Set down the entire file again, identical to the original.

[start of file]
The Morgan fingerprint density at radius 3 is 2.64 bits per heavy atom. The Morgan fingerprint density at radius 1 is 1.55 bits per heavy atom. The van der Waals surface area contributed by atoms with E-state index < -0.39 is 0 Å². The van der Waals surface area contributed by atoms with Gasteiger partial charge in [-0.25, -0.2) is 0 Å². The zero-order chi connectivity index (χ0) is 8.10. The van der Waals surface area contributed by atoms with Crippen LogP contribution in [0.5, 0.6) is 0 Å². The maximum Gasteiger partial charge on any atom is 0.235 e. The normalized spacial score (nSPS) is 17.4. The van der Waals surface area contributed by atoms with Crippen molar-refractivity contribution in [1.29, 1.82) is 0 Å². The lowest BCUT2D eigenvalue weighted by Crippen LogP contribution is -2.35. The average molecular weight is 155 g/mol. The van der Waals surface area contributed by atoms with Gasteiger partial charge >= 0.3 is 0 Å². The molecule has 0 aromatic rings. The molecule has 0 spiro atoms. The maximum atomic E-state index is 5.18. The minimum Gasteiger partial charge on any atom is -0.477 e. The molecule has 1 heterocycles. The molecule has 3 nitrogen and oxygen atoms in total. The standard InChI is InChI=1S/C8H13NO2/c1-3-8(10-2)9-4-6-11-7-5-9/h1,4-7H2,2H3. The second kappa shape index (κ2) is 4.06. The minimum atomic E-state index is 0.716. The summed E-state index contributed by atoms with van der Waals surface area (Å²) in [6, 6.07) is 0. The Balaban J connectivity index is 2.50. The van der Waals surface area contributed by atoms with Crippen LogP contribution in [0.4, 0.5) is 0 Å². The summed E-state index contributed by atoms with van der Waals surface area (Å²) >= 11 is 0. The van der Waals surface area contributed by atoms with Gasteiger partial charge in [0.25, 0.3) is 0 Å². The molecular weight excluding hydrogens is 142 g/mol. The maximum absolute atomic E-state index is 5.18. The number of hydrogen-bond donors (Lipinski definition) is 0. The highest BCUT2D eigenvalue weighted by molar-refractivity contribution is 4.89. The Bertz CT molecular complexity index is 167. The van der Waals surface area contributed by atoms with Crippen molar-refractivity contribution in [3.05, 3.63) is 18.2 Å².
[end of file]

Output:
The Morgan fingerprint density at radius 3 is 2.64 bits per heavy atom. The Morgan fingerprint density at radius 1 is 1.55 bits per heavy atom. The van der Waals surface area contributed by atoms with E-state index < -0.39 is 0 Å². The van der Waals surface area contributed by atoms with Gasteiger partial charge in [-0.25, -0.2) is 0 Å². The zero-order chi connectivity index (χ0) is 8.10. The van der Waals surface area contributed by atoms with Crippen LogP contribution in [0.5, 0.6) is 0 Å². The maximum Gasteiger partial charge on any atom is 0.235 e. The normalized spacial score (nSPS) is 17.4. The van der Waals surface area contributed by atoms with Crippen molar-refractivity contribution in [1.29, 1.82) is 0 Å². The lowest BCUT2D eigenvalue weighted by Crippen LogP contribution is -2.35. The average molecular weight is 155 g/mol. The van der Waals surface area contributed by atoms with Gasteiger partial charge >= 0.3 is 0 Å². The molecule has 0 aromatic rings. The molecule has 0 spiro atoms. The maximum atomic E-state index is 5.18. The minimum Gasteiger partial charge on any atom is -0.477 e. The molecule has 1 heterocycles. The molecule has 3 nitrogen and oxygen atoms in total. The standard InChI is InChI=1S/C8H13NO2/c1-3-8(10-2)9-4-6-11-7-5-9/h1,4-7H2,2H3. The second kappa shape index (κ2) is 4.06. The minimum atomic E-state index is 0.716. The summed E-state index contributed by atoms with van der Waals surface area (Å²) in [6, 6.07) is 0. The Balaban J connectivity index is 2.50. The van der Waals surface area contributed by atoms with Crippen LogP contribution in [0.4, 0.5) is 0 Å². The summed E-state index contributed by atoms with van der Waals surface area (Å²) >= 11 is 0. The van der Waals surface area contributed by atoms with Gasteiger partial charge in [0.25, 0.3) is 0 Å². The molecular weight excluding hydrogens is 142 g/mol. The maximum absolute atomic E-state index is 5.18. The number of hydrogen-bond donors (Lipinski definition) is 0. The highest BCUT2D eigenvalue weighted by molar-refractivity contribution is 4.89. The Bertz CT molecular complexity index is 167. The van der Waals surface area contributed by atoms with Crippen molar-refractivity contribution in [3.05, 3.63) is 18.2 Å².